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A facade easement is a type of conservation easement which is designed to maintain the historic character of a building's facade. When a facade easement is created, the owner of a building agrees not to make changes to the facade without confirming that they will not compromise the historic value. The easement is donated to a nonprofit organization which accepts conservation easements and holds them in trust. Numerous cities have organizations which handle historic conservation easements.
For the building owner, the advantage of a facade easement is that it entitles the owner of the building to a tax break. The easement restricts development of the property's facade, and government agencies recognize that this can bring the value of the property down. Hence, people are allowed to use the easement as a tax deduction to reduce their property tax, treating the easement as a charitable contribution.
In several nations, the use of facade easements as tax deductions has veered into the realm of abuse. For this reason, some governments have set out specific rules about how historic conservation easements work, with the goal of reducing abuses. People with such easements are also subject to audits to verify the claims made in the easement agreement, including audits to check to see that the facade is being left in historic condition, with no changes which might violate the terms of the easement.
In order to qualify for a facade easement, a structure needs to be of historic value. However, if the home is in a historic district with development restrictions, it cannot receive an easement. This is because whether or not homes in the district have easements, their facades must be left intact to comply with the development restrictions. Thus, the owner of a property does not need to put it in trust with an easement to protect its historic character, and a facade easement would not devalue the structure at resale because development in the entire neighborhood is restricted.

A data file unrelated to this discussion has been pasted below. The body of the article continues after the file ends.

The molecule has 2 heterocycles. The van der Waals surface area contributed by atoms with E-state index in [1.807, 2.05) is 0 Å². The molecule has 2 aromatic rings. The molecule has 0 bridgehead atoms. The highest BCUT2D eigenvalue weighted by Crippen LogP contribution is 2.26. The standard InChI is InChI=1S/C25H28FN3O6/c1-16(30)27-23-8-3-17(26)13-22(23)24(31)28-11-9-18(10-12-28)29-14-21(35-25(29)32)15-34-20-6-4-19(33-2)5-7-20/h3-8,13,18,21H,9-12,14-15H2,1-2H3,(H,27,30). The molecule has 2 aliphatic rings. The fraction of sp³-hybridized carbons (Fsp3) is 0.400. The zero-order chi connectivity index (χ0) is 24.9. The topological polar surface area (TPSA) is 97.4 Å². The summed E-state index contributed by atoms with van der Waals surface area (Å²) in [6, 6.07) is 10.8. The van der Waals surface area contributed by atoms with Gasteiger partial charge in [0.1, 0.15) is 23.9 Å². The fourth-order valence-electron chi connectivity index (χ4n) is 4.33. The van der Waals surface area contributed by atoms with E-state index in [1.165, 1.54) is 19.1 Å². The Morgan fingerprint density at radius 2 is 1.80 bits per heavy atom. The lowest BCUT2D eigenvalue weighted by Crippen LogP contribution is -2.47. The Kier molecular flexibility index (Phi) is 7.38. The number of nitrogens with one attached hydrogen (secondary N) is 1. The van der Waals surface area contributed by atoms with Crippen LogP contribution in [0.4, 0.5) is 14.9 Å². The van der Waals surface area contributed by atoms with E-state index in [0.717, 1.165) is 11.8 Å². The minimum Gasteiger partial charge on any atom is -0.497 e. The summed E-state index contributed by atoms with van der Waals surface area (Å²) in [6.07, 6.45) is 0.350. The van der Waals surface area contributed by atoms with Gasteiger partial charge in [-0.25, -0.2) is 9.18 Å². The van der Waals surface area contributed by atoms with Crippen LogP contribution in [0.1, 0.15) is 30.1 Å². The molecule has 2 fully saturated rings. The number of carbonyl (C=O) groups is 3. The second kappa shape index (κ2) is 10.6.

Laws about conservation easements vary from nation to nation, and it is advisable to consult a lawyer to get specific advice. As a general rule, if the intent behind an easement is a genuine desire to protect a structure's historic character and value and such protections are not in place in the area where the structure is located, the easement is probably legal. Filing for an easement with the goal of reducing tax liability, however, can ensnare people in problems. It is also wise to work with a well established and trusted organization which accepts conservation easements, ideally an organization which works in the community, rather than one located somewhere else.
The text above indicates that the donation of a facade easement can result in a tax reduction with reference to the property tax. This reduction in property tax based on a reduction in the market value for a historic building is a question for the government agency that does the assessment of property values.
From my understanding, the donation of a facade easement, or if one has lots of land and one donates a conservation or preservation easement to protect the land, then the typical tax consequence motivation for making such an easement donation is for the charitable donation value of that easement. The charitable donation value is then used in one's income tax statements by one's accountant in determining
the reduction of income tax that one needs to pay.
An appraiser, hired by the person making the easement donation, would have to do an appraisal of the market values before and after the easement donation with the difference in those before and after values being the charitable donation amount. An appraiser with skills and experience in doing conservation and/or preservation easements would need to be retained. The accountant or tax lawyer who does the income tax filings also needs to be skilled and experienced in dealing with charitable donations resulting from easement donations.
For references and further information, one could contact The Land Trust Alliance (the non-profit land trust coordinating group based in Washington, DC) for information on conservation easements. For preservation easements, the main national group historic preservation group is the The National Trust for Historic Preservation, a non-profit also based in Washington, DC. Another historic preservation entity is the National Conference of State Historic Preservation Officers, also based in Washington, D.C. NCSHPO can provide the contact information for the relevant State Historic Preservation Office in the state in which the subject property is found (NCSHPO includes all the 50 US states, the American Indian tribal nations that have Tribal Historic Preservation Officers and the US territories). There are various appraisal industry groups and the American Society of Appraisers is one. For lawyers, the American Bar Association and/or one's local or statewide lawyer groups would be points of contact.
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